What do a website and building a house have in common?

autor Hanna Krupa, UX/UI designer

Today, if you will say that you have a website, hardly anyone will be surprised. It has become so easy, that even an amateur will be able to develop one using site constructor or CMS. Therefore, people often take creating a website as something insignificant, and simply don’t understand why they do it.

However, if you want a website to be a really powerful tool, which will solve your business problems and indicate your brand or service in the online world, you should follow the proper development process.

We can compare website development with building a house. You need a plan, a team, and certain tools for implementation in both cases. As we continue, you will see this analogy clearer.

House plan
Website plan

Let’s say that any building can serve different purposes. Office or living hospital, kindergarten, supermarket - they all are buildings. However, there are differences in appearance, architecture, and target audience.

The same thing with a website - it has different information architecture, development technology, content and design, depending on its purpose. An online store sells your products, a portfolio shows your projects, a landing page promotes a product or service, a resume website introduces a person to recruiters, a blog shares your knowledge, an event website helps you to manage your entertainment and so on.

If you are a front-end developer you’ve probably heard this from a client during the late development stages… “I just realized that I need to add one more section to the menu.” Before finishing building a house I’m more than sure that no builder ever heard: “I think we should add one more room on the first floor of this building”.

Yes, I know what you will say. There's a big difference between them. But is there?

Attitude is the most important thing about this. Some clients think that a website is something so easy to change that they neglect basic principles and workflow. This will ultimately lead to bad site performance and malfunctioning.


To succeed with your website you should follow established development flow:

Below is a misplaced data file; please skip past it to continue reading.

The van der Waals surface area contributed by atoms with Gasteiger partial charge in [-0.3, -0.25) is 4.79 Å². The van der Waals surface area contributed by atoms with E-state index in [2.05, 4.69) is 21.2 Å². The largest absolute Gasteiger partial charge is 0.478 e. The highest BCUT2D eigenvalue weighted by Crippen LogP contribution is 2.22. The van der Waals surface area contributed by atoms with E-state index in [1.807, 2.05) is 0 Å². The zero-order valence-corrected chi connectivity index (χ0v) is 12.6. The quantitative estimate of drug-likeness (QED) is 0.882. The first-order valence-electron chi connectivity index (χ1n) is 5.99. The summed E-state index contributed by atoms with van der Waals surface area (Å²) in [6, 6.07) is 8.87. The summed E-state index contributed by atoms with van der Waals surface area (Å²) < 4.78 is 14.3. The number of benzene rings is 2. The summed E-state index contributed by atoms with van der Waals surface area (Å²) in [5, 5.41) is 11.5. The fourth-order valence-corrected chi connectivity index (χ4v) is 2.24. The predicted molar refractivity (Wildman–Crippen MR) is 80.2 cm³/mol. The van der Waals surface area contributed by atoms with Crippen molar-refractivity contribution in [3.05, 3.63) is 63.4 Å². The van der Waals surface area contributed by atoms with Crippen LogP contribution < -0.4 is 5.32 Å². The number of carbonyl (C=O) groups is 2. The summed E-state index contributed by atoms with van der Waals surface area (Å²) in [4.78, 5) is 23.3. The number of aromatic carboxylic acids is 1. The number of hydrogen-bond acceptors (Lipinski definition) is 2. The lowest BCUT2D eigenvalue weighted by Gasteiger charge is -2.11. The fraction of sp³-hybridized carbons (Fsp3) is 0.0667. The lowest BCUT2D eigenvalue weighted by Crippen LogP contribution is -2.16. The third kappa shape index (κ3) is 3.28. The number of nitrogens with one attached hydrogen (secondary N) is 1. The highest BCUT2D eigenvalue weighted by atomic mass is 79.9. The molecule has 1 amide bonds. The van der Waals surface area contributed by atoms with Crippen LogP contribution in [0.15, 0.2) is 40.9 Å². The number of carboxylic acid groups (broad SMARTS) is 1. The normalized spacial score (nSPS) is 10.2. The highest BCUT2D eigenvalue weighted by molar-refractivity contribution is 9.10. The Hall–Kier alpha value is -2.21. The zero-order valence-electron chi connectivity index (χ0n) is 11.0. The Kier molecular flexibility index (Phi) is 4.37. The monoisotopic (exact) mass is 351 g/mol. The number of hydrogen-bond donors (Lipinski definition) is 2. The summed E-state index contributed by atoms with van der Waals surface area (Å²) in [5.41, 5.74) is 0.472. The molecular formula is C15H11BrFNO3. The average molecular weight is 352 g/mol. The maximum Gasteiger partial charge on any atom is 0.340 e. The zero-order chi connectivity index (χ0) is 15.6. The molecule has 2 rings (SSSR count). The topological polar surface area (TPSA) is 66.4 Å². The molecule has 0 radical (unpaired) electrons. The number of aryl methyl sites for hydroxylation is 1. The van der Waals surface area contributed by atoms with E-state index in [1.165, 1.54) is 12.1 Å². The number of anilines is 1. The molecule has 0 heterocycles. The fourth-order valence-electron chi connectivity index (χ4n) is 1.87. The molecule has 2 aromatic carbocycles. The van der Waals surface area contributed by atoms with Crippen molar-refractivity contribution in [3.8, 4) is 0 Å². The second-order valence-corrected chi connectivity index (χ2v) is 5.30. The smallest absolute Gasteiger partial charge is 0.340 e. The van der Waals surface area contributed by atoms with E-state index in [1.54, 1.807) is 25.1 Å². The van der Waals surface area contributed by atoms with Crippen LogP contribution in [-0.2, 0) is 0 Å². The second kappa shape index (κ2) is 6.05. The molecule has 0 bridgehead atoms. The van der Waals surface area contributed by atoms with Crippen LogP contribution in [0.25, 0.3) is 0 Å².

Ideation and planning

This is the stage when you decide to develop a website and just form your ideas or concepts. If you already know why you need it, and what outcome you want to achieve, you can think of your content, information architecture, navigation, motion and development technology.


10–20 seconds. This is the amount of time you have to hold a user's interest in your page according to surveys. Are you sure your content is good enough for that challenge?

When you prepare your content (images, videos, texts), remember that we live in a time when people are overloaded with information. That’s why it should be meticulously filtered and clear. Always put quality over quantity. Research proves that the majority of users scan all the content on a page, while only a few of them read the text carefully. Besides, usually, reading speed decreases on a desktop screen, so only publish your best content.

It is better to have your content ready before the design and coding, but in practice, usually, clients take their time for proofreading and review. This is ok. At the development stage the content doesn't need to be crystal clear, but the closest it is to the final version the fewer edits developers will need to make, consequently, the more money the client will save. So, it is better to be prepared.

Sitemap and wireframes

Another important deliverable is the sitemap. This is a diagram of the hierarchy of your site. It is really useful if your website has branched branched information architecture, many menu items and subitems. This helps you to structure the content, define proper navigation and think over the global user flow.

Website sitemap

When the work of organizing content is done, you can start with wireframes, which represent the skeletal framework of a website. This can be sketched on paper, or you can use web tools for this (Balsamiq, InVision). The main purpose is to show navigation elements, and visualize information architecture to make sure that the logic and UX is enjoyable.

The good thing about wireframes is that editing at this stage will cost you nothing, meanwhile, the same corrections during development will entail unforeseen expenses, not to mention giving the developer’s a headache.


Design is the most interesting part in my opinion (probably, because I am a designer). This is the time when all analytical work is complete and you can indulge in creativity, plunging your mind into a world of fonts, colors and illustrations. Visual design is what makes website unique and remarkable. So, make it stand out from the crowd or you will have just another general web address.


Also, if you want to add some interaction and animation - it is time to think this over and prepare graphic assets for your developer if needed.


At this step, you can finally reanimate approved designs by means of writing code.

A developer implements all the designs into HTML/CSS code with all necessary animation and effects. They can also use some advanced functionalities, JavaScript frameworks, and libraries such as Angular, React, Vue, etc...

Nowadays, having responsive design goes without saying. Smaller screens can bring huge impact. So don’t forget about smartphone and tablet users.


After the development is done it goes through several tests to make sure there are no bugs or issues, and it is ready for launch. A QA engineer performs tests that can check the functionality, usability, compatibility, performance, etc. Once the green flag from QA is given, it is deployed to the server.